Potomac River

Drownings in Rivers, Lakes a Concern as Pools Remain Closed

Many public pools are closed due to the coronavirus pandemic

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It may be tempting to take a dip in a river or lake during summer's sweltering heat as the coronavirus pandemic has shut down most public pools — but fire and rescue officials warn that such swims can be deadly.

Two people have drowned already this season in the Potomac River, authorities say.

"The water danger is there," said Pete Piringer, spokesman for Montgomery County Fire & EMS.

Piringer said it’s illegal to swim in lakes and rivers, such as the Potomac.

"People want to go swimming to cool off, but danger lurks in all those waters, particularly, the Potomac River. There's dangerous currents," he said.

A man who did not want to be identified told News4 he swims in the Potomac near Great Falls, even though he could face a fine of more than $200.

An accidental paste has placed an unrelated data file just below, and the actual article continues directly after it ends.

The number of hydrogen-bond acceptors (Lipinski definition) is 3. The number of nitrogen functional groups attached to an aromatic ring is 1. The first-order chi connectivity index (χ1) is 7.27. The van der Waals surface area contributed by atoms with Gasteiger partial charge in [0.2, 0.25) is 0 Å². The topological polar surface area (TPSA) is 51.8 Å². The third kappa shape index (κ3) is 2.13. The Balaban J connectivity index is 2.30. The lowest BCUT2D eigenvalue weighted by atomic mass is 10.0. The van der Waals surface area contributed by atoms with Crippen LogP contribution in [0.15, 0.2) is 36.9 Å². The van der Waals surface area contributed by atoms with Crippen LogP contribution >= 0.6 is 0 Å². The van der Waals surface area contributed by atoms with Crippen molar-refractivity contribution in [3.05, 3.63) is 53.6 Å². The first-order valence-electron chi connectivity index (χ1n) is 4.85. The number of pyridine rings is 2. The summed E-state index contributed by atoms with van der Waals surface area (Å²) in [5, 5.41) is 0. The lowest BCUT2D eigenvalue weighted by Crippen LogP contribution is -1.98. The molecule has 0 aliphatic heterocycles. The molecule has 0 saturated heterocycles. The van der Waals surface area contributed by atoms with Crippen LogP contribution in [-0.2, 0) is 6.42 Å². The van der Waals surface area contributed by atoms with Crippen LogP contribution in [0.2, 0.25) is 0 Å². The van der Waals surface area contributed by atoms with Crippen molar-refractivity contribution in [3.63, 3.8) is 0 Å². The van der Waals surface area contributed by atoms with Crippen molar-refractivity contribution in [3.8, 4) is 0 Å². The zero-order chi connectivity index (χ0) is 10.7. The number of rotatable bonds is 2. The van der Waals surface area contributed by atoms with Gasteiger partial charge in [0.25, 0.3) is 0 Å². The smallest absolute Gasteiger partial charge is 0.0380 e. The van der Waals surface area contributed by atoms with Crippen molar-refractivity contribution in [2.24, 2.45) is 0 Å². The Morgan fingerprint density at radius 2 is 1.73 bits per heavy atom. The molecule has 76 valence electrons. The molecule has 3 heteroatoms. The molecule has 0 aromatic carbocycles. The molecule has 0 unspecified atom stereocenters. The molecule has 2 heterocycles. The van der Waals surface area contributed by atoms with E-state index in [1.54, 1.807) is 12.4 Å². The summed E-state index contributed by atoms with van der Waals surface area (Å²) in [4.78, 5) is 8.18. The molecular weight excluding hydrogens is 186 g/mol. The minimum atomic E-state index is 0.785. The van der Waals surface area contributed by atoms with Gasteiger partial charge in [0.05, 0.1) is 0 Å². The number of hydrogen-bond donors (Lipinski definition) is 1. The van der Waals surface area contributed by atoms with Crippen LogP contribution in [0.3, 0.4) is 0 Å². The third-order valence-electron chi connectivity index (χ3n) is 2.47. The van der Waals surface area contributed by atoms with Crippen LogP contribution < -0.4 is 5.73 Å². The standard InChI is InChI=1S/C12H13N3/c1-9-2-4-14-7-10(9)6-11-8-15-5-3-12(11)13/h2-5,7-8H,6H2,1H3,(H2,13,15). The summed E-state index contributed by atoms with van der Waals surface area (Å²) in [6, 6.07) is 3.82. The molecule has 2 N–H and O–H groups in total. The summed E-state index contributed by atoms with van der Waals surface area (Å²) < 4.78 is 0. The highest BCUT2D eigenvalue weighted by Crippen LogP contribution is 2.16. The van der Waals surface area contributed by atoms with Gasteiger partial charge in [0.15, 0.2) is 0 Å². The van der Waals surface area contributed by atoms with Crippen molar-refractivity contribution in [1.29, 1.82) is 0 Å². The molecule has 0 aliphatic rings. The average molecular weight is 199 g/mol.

"It’s hot today. Why not?" he said. "I grew up in this area. I’ve known there to be a swimming spot up here my whole life."

Officials say it's possible for someone to drown in under 30 seconds.

"While swimming in lakes and murky water, it’s difficult to see if you go a foot or even less than that underwater. You can’t really see someone. There could be objects underwater you could strike you wouldn’t even know," lifeguard Carissa Forrey said.

"Drowning is not necessarily like you see n the movies. It's very silent, quiet. It can happen very quickly," Piringer said.

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